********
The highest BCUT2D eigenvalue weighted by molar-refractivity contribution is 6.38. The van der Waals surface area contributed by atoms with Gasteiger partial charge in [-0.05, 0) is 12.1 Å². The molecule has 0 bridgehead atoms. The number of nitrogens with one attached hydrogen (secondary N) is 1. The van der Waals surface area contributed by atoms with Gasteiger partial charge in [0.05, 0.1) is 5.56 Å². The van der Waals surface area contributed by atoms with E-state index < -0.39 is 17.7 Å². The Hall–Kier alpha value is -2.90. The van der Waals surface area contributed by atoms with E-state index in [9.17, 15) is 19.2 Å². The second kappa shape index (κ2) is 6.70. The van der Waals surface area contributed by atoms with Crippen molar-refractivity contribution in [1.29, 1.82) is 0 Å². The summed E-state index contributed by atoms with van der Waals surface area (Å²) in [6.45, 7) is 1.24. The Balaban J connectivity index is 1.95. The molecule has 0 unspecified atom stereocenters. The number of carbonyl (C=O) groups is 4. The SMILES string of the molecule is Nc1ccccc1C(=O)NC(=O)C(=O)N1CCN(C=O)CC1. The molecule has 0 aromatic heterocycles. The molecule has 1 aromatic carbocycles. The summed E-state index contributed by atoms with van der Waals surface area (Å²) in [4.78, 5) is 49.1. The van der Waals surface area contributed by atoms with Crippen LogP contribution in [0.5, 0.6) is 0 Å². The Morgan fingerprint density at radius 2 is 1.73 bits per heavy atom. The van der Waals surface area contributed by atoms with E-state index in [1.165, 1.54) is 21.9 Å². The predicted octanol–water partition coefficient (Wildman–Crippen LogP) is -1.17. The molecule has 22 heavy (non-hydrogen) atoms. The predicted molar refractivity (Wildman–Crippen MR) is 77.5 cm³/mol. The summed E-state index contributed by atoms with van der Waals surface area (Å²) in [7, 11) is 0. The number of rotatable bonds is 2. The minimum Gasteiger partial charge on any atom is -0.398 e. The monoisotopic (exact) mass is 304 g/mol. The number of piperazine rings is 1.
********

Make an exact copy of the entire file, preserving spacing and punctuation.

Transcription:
The highest BCUT2D eigenvalue weighted by molar-refractivity contribution is 6.38. The van der Waals surface area contributed by atoms with Gasteiger partial charge in [-0.05, 0) is 12.1 Å². The molecule has 0 bridgehead atoms. The number of nitrogens with one attached hydrogen (secondary N) is 1. The van der Waals surface area contributed by atoms with Gasteiger partial charge in [0.05, 0.1) is 5.56 Å². The van der Waals surface area contributed by atoms with E-state index < -0.39 is 17.7 Å². The Hall–Kier alpha value is -2.90. The van der Waals surface area contributed by atoms with E-state index in [9.17, 15) is 19.2 Å². The second kappa shape index (κ2) is 6.70. The van der Waals surface area contributed by atoms with Crippen molar-refractivity contribution in [1.29, 1.82) is 0 Å². The summed E-state index contributed by atoms with van der Waals surface area (Å²) in [6.45, 7) is 1.24. The Balaban J connectivity index is 1.95. The molecule has 0 unspecified atom stereocenters. The number of carbonyl (C=O) groups is 4. The SMILES string of the molecule is Nc1ccccc1C(=O)NC(=O)C(=O)N1CCN(C=O)CC1. The molecule has 0 aromatic heterocycles. The molecule has 1 aromatic carbocycles. The summed E-state index contributed by atoms with van der Waals surface area (Å²) in [4.78, 5) is 49.1. The van der Waals surface area contributed by atoms with Crippen LogP contribution in [0.5, 0.6) is 0 Å². The Morgan fingerprint density at radius 2 is 1.73 bits per heavy atom. The van der Waals surface area contributed by atoms with E-state index in [1.165, 1.54) is 21.9 Å². The predicted octanol–water partition coefficient (Wildman–Crippen LogP) is -1.17. The molecule has 22 heavy (non-hydrogen) atoms. The predicted molar refractivity (Wildman–Crippen MR) is 77.5 cm³/mol. The summed E-state index contributed by atoms with van der Waals surface area (Å²) in [7, 11) is 0. The number of rotatable bonds is 2. The minimum Gasteiger partial charge on any atom is -0.398 e. The monoisotopic (exact) mass is 304 g/mol. The number of piperazine rings is 1.